Life, Interrupted: The Supernatural and Our Narratives of Our Selves
When I was 18 years old, I witnessed an exorcism.
Well, sort of. I wasn’t present for the exorcism itself, but I was around for nearly everything leading up to it. I was at my bible camp in the Black Hills of South Dakota. I’d graduated high school a couple of weeks prior and was in the midst of wrestling with what God was calling me to do. I was going to speak to the whole camp on Thursday night about God’s calling in my life. But I never got that chance.
During the open mic on Thursday night, where students could come up and request prayer for their various struggles and tribulations in their lives, this kid from a small town in South Dakota walked slowly and quietly up to the mic. He said something that didn’t make any sense, and it seemed like he was seriously struggling. The kid had been acting weird all week, asking questions about the occult and witches, and generally making everyone give him the side-eye.
Our camp speaker noticed that something was going on with this kid, and approached him while he was standing in front of all of us. And that’s when it happened – the kid swung at our speaker, an uncapped pen in hand, attempting to stab him. The speaker wrestled the student to the ground and several other pastors came running up to the front. The kid began screaming and speaking in a strange, low voice, saying things about how God would not win.
I was no more than six feet away. I saw this kid push away six men who should have been able to restrain him. I heard the voice that came out of him. I could feel, deep in my bones, that something supernatural was happening in that room.
I was rooted to my seat, unable to do anything but pray, continually asking God for help. I heard a friend shouting for God’s protection. I’m told this friend was speaking in tongues, but it sounded like English to me. The kid on the floor continued to fight and writhe for the better part of an hour. Most of the chapel had cleared out by that point, and students were gathered around the building, praying and singing worship songs. It was a good forty minutes before I was able to stop crying and praying long enough to stand up and walk out of the chapel myself.
The entire camp was shell-shocked. We all regrouped in the dining hall, where our pastors explained to us their understanding of what was happening and that the kid would be going home soon. The next morning, the kid was gone – his parents and one of their pastors had come out, performed an exorcism, and took him home. According to the pastors who were present for the actual exorcism, it was quite a fight. There was vomit and shouting and sickness, but the kid, in the end, was all right.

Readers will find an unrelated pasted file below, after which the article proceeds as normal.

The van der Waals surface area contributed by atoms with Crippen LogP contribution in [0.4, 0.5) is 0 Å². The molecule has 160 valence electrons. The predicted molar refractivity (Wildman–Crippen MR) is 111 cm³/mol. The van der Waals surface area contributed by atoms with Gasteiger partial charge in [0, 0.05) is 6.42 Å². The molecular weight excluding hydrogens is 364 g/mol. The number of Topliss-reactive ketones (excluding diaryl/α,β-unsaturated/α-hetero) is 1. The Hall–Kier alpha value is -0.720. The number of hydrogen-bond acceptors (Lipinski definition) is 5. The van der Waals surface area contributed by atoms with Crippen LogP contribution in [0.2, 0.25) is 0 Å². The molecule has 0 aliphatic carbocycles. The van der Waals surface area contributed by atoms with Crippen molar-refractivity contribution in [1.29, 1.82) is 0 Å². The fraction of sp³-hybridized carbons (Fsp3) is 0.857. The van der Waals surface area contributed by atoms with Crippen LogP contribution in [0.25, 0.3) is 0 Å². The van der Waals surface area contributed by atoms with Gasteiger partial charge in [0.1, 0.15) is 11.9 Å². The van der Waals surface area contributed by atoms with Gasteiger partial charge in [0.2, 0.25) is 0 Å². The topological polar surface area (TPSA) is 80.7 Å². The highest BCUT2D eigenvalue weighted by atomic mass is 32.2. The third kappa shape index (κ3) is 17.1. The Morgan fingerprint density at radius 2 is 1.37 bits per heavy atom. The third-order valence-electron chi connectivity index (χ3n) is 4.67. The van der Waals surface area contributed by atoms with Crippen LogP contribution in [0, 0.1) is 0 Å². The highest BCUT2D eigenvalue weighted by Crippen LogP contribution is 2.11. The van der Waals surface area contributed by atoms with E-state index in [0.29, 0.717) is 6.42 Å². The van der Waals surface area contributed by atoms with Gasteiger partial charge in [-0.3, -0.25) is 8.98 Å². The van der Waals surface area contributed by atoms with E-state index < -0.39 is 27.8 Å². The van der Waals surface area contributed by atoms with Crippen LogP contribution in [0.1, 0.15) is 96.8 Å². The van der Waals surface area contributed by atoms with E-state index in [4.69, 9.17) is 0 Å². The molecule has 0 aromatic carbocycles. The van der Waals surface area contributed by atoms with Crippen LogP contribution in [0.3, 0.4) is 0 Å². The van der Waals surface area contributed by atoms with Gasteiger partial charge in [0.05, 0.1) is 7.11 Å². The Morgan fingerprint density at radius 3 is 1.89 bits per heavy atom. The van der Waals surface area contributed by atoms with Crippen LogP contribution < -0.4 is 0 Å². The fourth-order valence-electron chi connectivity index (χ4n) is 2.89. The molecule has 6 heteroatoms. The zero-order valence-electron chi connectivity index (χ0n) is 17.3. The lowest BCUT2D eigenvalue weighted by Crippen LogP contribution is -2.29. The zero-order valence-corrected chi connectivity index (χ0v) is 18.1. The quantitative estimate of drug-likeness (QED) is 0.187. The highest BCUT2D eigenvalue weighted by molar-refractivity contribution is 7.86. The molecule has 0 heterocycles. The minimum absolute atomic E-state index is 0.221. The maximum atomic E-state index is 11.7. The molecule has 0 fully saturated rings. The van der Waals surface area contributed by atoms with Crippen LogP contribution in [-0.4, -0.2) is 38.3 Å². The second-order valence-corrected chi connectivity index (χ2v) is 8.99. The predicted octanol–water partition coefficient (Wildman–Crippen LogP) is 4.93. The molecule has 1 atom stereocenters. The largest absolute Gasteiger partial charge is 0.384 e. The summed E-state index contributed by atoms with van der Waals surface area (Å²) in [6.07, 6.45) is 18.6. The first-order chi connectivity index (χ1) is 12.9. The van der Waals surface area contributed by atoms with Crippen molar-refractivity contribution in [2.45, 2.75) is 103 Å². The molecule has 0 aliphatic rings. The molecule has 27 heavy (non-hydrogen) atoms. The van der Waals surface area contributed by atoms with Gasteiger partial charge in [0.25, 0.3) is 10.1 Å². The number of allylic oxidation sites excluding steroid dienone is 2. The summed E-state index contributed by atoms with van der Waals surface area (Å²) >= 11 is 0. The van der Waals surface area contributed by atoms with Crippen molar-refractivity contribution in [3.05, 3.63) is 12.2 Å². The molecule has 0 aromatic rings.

This is an experience I am as sure of as I am of my own birthday. But I don’t know how to place this experience within my broader life. Throughout college, this supernatural moment defined much of my life. I drew closer to God, convinced of God’s existence and reality because of what I had seen and heard that Thursday in June. I more readily accepted the idea of actual evil forces in the world and the actions of the Holy Spirit in the world. To some extent, this event is a part of what still anchors me to Christian belief and the belief in a eschatological goodness that bends the moral arc of the universe toward justice.
But as I’ve grown older, traveled more, matured in my theology, I’ve become less and less sure about this experience’s place in my life. It’s an anomaly, an event that, if I heard about it from someone else, I’d approach it with skepticism. And it’s entirely possible that it was a planned event, a conspiratorial “possession” engineered by cynical pastors. Except that I knew and know my youth pastor well enough to know that his sincerity would never allow him to participate in something as blatantly deceptive as that.
Talking about it makes people think I’m legitimately insane, and I understand that reading. But I have to face the facts that there are parts of my life that genuinely cannot be placed into any reasonable context.
So much of our perception of ourselves is built out of the idea that we’re playing out this larger story, that we have a neat little narrative we can fit our lives into. X leads to Y leads to Z. But sometimes, there are events and things that are so out of character, out of the blue, that our entire neat little narrative gets disrupted and thrown off track.
These disruptions, for me, are a reminder of how necessary grace is. No one person fits into the neat little narratives we tell about them, just as I don’t fit into my own narrative about my life. We are, all of us, so much bigger and so much more than merely the sum of our parts or one blog post or even one book. We are, all of us, creations of God, sustained and beloved and complex, just as God created us to be.